(Quietwater) Freestyle Paddle Length

Are there any guidelines for paddle length specifically for freestyle paddling?

Freestyle length
Most knowledgabe paddlers will have you start with a base shaft measurement. There are plenty of posts about that. Overall length is somewhat incidental in the overall equation. You must establish your shaft length then take the blade length and add them for the OAL.

What I find comfortable which means being able to do cross stokes is 2 fists from your bottom hand to the throat where the shaft and blade join. What you ultimately want to achieve is a natural plant of the paddle that will totally emerse the blade when it is perpendicular to the water and have your top hand around eye level.

I’m sure our resident expert CEW will weigh in shortly.

I dont factor in cross strokes
becaus the bottom hand is not static. It can slide…for cross posts you choke up unless you have really long arms. Same especially for cross reverse posts and reverse posts…you will have to choke up.

Too long a paddle is a detriment to moves like the axle which is done next to the boat. Old timers did the Detroit axle where the paddle was planted farther out.

Your natural forward stroke should have the shaft not in the water and the blade in the water. It should be vertical. If you cannot do that the boat may have to change (to a narrower station).

FS is no different than touring in that respect. I do not look at FS as a stand alone discipline. I use it mostly in touring to make miles and navigate through rocks and twisty rivers.

My Quimby paddle is a 33 inch shaft length and I have that number fixed to memory. The blade length does not count. I can paddle with a 35 inch shaft but my top hand then is unnaturally high and I dont like it.

Agree about shorter and cross…
One other consideration is whether you utilze an in-water recovery with your forward stroke (strictly preference)as a longer shaft makes keeping the shaft out of the water more difficult which can cause “piffle”. I had used shorter shaft lengths, went to longer shaft lengths, and now have returned to shorter. This has been a fine tuning process for me for the past several years, especially when just practicing FS.

I’m starting to believe that my 58" is too long and maybe my 54" is too short.

It sounds like I don’t need to change anything just for Freestyle.


paddle length
We probably need to remember that few of us make our living paddling, so most personal choices are fine.

That said, while some may give up on cross strokes due to physical limitations or solo use of a tandem hull, cross strokes are the best initiation of forward, onside, turns, and if one want to do cross sideslips and cross wedges…

lastly, in our development as solo paddlers, the ability to paddle a cross inside circle is one of the final milestrones. Give the cross forward up if you want, there are no real consequences, but you’re leaving lots of fun stuff on the table.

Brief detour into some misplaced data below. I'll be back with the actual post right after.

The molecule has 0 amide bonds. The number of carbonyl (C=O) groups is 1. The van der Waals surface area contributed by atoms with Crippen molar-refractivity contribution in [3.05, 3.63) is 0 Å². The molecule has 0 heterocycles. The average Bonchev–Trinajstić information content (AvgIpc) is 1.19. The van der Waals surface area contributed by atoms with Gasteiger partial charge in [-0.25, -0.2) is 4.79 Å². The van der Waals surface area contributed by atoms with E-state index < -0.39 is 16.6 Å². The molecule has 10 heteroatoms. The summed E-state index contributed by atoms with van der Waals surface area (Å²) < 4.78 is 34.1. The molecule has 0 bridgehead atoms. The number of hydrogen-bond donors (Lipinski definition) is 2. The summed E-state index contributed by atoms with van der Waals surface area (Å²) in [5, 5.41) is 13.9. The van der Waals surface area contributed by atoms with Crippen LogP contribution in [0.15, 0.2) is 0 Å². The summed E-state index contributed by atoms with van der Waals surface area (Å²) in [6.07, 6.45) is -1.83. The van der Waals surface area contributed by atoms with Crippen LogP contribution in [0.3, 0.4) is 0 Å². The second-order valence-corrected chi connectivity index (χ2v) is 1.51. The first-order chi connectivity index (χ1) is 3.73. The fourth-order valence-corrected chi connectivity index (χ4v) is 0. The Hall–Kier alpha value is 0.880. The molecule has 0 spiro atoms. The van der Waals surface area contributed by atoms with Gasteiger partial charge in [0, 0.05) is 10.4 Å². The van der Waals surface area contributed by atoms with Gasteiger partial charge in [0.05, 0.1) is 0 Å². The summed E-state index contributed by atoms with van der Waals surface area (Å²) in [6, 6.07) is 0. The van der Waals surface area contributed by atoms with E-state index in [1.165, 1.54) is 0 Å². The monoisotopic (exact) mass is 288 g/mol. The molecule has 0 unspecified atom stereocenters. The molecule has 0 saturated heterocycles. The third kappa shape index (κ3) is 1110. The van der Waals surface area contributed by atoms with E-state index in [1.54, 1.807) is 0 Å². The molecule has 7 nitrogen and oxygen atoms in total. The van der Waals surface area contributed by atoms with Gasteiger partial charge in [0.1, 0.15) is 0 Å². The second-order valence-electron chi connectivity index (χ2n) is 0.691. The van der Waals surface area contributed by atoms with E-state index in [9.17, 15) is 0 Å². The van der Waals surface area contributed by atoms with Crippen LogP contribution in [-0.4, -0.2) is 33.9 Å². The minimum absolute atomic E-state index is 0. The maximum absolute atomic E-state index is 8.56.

An easy clinic fit for a straight paddle is to get a good grasp on the top grip. Drop that hand, without allowing it to shift down to ~ crotch level, The junction between blade and shaft should be at hair level or an inch above.

Final fit is individual and often hull specific.

depends on paddling positions too:
if you use a high kneel position too when FreeStyling,

a longer paddle than ‘normal’ is a compromise that could be made.

Going To AFS?
If so, will look forward to seeing you there.

love to guess at who you really are
But I will find out.

I will be there.

tough call
high kneel is usually a pose for forward axle and perhaps wedge… For post you better have good dental insurance. For christie…well I will let CEW barge in…non move. So for the axle placed next to the hull in high kneel position, you might be thinking the old school axle where the blade was out there. Very few people do high kneel wedge. Not only is it risky but few boats require it.

Most of FS paddling is done in the power and set up and there high kneeling is not done…and its never done for reverse moves.

If you need a longer paddle temporarily, feel free to choke up and move that bottom hand up to the grip.

Post AFS Update
Well I started with the 54" Mitchel which was fine for the onside manuvers but then on Monday afternoon I took Charlie Wilsons Forward Stroke clinic.

The first thing I learned was that to carve the inner circle in my Osprey I needed to heel away from the paddle. No way I could get the blade in the water on the offside with the 54". Fortunately Charlie had a longer spare which he lent me for the class. I used my 57" Bending Branches Traveler for the rest of the classes and that seemed to work out well though it’s a narrower blade than most of the Freestylers were using.

I did meet some Pnetters but I never did find out who canoeist11 is.

For power cross strokes
it makes sense to use a longer paddle. Its pretty hard to choke way up and do cross power strokes ala whitewater (my ww blade is pretty long!); its quite ineffective.

For FS cross maneuvers, I maintain its not necessary…

If you dive into the power cross you can get away with a shorter paddle…when I was watching you do inner and outer circles you werent diving but I dont know which paddle you were using at that time. If it was the longer one you may have lost the need to dive your body forward. You did have neat inward spirals!

I suppose the final answer is to gaggle up with a bunch of like minded different people all whom have a different paddle…at least in length.

Your Osprey is some wider ahead of the bow thwart than other solos were and that surely is a factor in deciding how much shaft length you need.

Thank you for letting me try it…its been some years since I paddled one and I had forgotten what a big volumed boat it was.